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law and sexuality, indecency, morality, Labaye, swingers, public sex, Raz, Dworkin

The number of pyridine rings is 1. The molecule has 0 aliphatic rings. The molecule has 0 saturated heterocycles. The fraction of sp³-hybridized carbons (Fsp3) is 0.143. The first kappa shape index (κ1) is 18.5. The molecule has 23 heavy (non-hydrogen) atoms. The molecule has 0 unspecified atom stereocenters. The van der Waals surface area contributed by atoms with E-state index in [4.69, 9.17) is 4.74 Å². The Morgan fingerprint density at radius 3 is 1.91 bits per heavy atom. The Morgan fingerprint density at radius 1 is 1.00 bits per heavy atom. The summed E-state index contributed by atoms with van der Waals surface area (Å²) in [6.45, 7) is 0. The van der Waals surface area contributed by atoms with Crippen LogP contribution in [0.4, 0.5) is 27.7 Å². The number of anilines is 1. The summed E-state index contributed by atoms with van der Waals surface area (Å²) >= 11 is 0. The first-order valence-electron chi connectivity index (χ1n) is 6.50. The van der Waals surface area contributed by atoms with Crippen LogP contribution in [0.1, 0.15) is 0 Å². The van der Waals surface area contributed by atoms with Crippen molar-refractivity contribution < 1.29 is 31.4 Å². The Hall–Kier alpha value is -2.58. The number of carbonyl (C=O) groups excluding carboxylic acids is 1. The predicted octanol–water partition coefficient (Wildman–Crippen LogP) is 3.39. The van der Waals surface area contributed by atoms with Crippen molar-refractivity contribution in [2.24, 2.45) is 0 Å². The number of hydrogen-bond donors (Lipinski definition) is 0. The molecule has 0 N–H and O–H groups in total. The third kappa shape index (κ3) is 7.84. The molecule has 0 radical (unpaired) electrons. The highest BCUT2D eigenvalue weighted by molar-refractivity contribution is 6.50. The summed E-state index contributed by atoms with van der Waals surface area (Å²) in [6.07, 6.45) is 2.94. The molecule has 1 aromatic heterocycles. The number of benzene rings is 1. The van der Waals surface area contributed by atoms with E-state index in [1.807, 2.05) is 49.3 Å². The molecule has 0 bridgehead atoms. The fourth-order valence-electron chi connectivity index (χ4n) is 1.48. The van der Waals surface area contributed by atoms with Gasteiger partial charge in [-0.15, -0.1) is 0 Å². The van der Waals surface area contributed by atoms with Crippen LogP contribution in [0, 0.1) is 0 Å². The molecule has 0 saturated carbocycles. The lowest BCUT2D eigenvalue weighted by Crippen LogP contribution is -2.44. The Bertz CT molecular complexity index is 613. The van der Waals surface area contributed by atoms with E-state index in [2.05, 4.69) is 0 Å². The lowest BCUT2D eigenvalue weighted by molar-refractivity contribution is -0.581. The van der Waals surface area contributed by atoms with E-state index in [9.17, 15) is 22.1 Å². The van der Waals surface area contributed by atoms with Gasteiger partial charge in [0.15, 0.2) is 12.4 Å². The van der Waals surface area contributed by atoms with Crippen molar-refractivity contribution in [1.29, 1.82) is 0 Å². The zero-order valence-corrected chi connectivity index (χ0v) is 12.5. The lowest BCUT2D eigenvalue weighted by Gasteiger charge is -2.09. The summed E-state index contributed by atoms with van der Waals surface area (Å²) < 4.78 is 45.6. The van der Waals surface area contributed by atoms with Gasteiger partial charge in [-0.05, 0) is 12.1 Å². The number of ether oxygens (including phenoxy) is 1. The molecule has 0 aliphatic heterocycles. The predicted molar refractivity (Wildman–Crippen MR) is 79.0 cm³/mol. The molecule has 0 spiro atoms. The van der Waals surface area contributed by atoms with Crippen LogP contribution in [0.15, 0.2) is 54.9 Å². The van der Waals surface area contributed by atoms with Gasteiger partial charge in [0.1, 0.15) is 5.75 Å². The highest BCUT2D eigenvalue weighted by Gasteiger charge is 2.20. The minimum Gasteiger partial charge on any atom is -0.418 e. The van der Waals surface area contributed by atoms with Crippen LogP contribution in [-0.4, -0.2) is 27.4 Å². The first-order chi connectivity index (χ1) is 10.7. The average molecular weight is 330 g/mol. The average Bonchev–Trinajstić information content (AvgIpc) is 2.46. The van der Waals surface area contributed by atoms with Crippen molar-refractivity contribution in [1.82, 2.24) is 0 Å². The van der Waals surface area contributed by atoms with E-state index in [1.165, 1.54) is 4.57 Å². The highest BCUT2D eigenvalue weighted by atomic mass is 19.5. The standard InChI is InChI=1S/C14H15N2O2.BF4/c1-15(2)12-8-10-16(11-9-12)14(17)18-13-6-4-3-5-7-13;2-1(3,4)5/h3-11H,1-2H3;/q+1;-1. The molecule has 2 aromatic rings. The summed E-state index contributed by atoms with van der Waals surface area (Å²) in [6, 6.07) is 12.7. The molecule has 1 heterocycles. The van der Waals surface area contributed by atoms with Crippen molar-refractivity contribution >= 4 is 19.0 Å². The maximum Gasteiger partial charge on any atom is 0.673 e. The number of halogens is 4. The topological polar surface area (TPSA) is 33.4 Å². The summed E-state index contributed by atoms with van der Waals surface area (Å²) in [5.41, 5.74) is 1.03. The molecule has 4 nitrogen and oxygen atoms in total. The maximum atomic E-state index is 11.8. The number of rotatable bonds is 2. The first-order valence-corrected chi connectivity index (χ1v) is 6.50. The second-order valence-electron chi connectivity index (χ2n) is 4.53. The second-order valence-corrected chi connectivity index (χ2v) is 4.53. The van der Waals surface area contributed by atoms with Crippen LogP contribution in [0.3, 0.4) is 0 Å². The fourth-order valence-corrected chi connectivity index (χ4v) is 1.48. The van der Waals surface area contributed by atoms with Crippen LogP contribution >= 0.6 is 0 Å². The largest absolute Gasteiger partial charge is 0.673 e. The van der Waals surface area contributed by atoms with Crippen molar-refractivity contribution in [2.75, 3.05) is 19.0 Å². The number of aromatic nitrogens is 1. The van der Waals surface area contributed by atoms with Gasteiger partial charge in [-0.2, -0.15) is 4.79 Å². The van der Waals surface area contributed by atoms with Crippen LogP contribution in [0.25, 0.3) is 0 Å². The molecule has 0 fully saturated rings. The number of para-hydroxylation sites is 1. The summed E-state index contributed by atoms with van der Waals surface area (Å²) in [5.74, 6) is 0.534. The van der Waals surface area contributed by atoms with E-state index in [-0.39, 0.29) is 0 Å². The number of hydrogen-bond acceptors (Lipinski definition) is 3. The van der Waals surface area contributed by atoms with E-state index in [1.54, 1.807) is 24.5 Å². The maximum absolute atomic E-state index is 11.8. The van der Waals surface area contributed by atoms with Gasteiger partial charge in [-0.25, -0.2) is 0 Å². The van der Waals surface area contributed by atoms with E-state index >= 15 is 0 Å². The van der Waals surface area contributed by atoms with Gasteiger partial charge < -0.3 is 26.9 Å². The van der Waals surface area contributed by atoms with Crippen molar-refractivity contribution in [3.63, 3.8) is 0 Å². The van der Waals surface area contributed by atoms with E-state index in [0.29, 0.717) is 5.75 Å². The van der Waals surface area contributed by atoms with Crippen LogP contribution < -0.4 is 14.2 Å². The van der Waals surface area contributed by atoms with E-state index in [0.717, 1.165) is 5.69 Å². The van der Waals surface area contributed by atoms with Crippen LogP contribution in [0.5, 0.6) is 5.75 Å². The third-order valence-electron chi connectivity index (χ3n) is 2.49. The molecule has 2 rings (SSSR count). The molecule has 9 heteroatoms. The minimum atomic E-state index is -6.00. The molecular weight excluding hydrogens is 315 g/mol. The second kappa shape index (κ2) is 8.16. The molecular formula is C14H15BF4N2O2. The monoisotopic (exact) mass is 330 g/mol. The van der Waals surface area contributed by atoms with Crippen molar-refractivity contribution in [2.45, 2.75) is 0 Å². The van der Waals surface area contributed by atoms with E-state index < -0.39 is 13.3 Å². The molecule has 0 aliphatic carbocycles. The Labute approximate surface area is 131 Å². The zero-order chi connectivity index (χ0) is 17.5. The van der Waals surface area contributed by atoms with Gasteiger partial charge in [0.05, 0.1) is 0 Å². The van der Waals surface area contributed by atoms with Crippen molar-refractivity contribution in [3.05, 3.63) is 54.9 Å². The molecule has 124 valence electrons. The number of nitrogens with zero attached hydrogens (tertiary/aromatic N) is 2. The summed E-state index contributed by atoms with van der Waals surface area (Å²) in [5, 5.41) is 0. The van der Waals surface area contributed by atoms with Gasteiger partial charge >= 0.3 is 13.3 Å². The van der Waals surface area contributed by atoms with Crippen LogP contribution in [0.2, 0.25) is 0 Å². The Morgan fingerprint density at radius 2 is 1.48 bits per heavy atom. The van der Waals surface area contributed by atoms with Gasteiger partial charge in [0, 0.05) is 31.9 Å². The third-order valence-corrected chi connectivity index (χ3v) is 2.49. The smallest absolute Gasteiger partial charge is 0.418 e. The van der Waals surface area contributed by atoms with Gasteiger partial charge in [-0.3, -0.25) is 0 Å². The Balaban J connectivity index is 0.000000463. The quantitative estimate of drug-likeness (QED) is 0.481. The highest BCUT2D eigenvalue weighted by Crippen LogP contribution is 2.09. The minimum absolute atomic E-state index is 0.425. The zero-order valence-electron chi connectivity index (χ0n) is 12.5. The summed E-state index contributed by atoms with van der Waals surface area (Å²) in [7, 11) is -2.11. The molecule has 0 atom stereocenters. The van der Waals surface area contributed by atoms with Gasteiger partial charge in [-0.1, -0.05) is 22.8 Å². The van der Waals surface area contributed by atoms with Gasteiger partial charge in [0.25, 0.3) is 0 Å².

In deciding cases that involve the intersection of criminal law and sexual mores, the courts are faced with the challenge of determining the appropriate moral framework from which to approach simultaneously private and social concerns. In indecency cases, Canadian courts historically employed a communitarian model of sexual morality based on the community’s standard of tolerance. However, the Supreme Court of Canada’s recent jurisprudence affirms a harm-based test, which relies upon and protects the fundamental values enshrined in the Canadian constitution. This article analyzes the Court’s decisions in R. v. Labaye and R. v. Kouri and demonstrates that these cases represent a shift in the relationship between law and sexuality. Drawing upon the work of both Joseph Raz and Ronald Dworkin, the author illuminates the possibility of a new approach by the Court to the regulation of sex. Such an approach allows for the legal recognition of pleasure behind, beyond, or outside of legal claims regarding identity, antisubordination, relationship equality, and conventional privacy rights. A new theoretical approach to the legal regulation of sexuality recognizes the importance and benefit of challenging mainstream beliefs about sexuaity and subverting certain dominant sexual norms. Such an approach is firmly grounded in the principles of liberalism that Labaye reflects.